As can be appreciated, the assortment of augmented reality applications described above is cited by way of illustration, not limitation. The reality-sensing framework can accommodate any number of augmented reality applications (including just one application), each of which may perform any function, and each of which may be active or inactive at any time.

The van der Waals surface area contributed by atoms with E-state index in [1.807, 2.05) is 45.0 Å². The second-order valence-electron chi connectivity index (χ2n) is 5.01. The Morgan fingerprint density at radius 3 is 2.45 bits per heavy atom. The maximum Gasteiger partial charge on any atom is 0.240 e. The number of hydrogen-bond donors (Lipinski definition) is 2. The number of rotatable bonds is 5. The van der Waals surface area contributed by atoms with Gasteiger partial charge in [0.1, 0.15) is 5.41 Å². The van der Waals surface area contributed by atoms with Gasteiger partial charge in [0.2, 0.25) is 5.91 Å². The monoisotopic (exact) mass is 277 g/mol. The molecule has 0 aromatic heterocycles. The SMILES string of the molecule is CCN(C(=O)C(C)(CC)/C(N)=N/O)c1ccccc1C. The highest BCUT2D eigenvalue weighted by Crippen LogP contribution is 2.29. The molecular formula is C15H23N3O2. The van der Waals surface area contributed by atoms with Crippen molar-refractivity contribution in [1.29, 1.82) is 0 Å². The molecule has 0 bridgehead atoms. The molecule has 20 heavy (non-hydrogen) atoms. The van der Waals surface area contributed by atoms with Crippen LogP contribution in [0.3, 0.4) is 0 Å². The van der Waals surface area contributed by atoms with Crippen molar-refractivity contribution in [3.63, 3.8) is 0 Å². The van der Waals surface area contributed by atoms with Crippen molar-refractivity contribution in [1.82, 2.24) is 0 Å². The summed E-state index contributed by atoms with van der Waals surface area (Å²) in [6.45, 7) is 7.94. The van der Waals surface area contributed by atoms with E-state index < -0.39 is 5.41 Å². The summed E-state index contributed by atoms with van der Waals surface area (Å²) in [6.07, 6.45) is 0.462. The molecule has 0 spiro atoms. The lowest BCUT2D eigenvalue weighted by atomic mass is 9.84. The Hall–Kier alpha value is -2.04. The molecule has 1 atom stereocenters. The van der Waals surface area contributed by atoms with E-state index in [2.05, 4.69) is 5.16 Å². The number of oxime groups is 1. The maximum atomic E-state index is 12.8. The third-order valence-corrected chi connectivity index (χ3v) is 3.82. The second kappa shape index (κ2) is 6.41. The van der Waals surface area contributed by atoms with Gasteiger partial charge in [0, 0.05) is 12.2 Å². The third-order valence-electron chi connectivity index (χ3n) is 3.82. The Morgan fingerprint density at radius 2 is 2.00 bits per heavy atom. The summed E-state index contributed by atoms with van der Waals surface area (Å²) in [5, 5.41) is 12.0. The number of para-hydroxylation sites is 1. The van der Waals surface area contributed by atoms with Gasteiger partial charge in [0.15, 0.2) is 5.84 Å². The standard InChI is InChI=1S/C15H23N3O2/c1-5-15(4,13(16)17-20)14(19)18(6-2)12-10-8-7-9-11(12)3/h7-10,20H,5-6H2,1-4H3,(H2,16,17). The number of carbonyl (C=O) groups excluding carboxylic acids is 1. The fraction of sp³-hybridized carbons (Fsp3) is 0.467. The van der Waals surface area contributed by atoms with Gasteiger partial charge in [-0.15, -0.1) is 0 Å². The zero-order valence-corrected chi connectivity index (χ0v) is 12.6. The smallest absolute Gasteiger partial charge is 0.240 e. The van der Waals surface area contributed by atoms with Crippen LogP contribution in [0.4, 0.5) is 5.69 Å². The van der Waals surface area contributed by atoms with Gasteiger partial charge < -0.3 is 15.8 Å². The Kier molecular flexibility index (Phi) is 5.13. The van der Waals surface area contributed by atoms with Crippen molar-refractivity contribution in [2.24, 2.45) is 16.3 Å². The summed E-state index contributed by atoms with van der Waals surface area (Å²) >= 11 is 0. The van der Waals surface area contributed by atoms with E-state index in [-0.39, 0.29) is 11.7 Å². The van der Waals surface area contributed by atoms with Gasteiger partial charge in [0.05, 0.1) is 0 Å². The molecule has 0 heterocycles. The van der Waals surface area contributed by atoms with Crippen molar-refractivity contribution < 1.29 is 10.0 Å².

As a clarifying comment, note that the output presentation 124 also includes a redacted depiction of the first person 104 and the whiteboard 106. The reality-sensing framework can present such a depiction in different ways. In one case, the reality-sensing framework can use a sixth augmented reality application to receive objects from the recognition system which represent the first person 104 and the whiteboard 106. For example, the recognition system can generate these objects by using a depth image (provided by a depth camera) to create a three dimensional model of the first person 104 and a three dimensional model of the whiteboard 106. The recognition system can then “paste” RGB information (provided by a video camera) onto the three dimensional models as texture information, to thereby produce realistic-looking objects associated with the first person 104 and the whiteboard 106. As shown, the recognition system can also optionally redact certain parts from these objects, such as the face 108 of the first person 104, the writing (114, 116) on the whiteboard 106, the writing on the badge 110, and so on. The sixth augmented reality application can then send the redacted objects to the output presentation 124.